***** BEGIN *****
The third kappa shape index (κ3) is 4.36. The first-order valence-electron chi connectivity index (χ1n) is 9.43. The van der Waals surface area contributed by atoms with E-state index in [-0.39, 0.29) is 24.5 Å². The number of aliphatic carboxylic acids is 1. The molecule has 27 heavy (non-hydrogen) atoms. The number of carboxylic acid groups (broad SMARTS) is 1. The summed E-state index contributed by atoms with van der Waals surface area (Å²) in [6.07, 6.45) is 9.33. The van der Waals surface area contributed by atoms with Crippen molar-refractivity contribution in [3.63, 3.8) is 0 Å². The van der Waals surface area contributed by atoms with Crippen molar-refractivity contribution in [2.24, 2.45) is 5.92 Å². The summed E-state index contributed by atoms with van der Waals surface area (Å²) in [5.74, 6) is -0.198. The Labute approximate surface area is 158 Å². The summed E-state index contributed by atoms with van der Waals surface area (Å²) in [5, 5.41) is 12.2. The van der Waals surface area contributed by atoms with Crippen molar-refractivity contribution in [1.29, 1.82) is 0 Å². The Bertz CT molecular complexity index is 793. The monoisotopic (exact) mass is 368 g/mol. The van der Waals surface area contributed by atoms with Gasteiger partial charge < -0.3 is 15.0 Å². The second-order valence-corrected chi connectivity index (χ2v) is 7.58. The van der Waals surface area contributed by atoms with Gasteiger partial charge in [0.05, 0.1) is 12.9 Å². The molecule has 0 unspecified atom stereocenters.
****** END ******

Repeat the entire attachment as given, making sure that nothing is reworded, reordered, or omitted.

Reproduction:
The third kappa shape index (κ3) is 4.36. The first-order valence-electron chi connectivity index (χ1n) is 9.43. The van der Waals surface area contributed by atoms with E-state index in [-0.39, 0.29) is 24.5 Å². The number of aliphatic carboxylic acids is 1. The molecule has 27 heavy (non-hydrogen) atoms. The number of carboxylic acid groups (broad SMARTS) is 1. The summed E-state index contributed by atoms with van der Waals surface area (Å²) in [6.07, 6.45) is 9.33. The van der Waals surface area contributed by atoms with Crippen molar-refractivity contribution in [3.63, 3.8) is 0 Å². The van der Waals surface area contributed by atoms with Crippen molar-refractivity contribution in [2.24, 2.45) is 5.92 Å². The summed E-state index contributed by atoms with van der Waals surface area (Å²) in [5.74, 6) is -0.198. The Labute approximate surface area is 158 Å². The summed E-state index contributed by atoms with van der Waals surface area (Å²) in [5, 5.41) is 12.2. The van der Waals surface area contributed by atoms with Crippen molar-refractivity contribution in [1.29, 1.82) is 0 Å². The Bertz CT molecular complexity index is 793. The monoisotopic (exact) mass is 368 g/mol. The van der Waals surface area contributed by atoms with Gasteiger partial charge < -0.3 is 15.0 Å². The second-order valence-corrected chi connectivity index (χ2v) is 7.58. The van der Waals surface area contributed by atoms with Gasteiger partial charge in [0.05, 0.1) is 12.9 Å². The molecule has 0 unspecified atom stereocenters.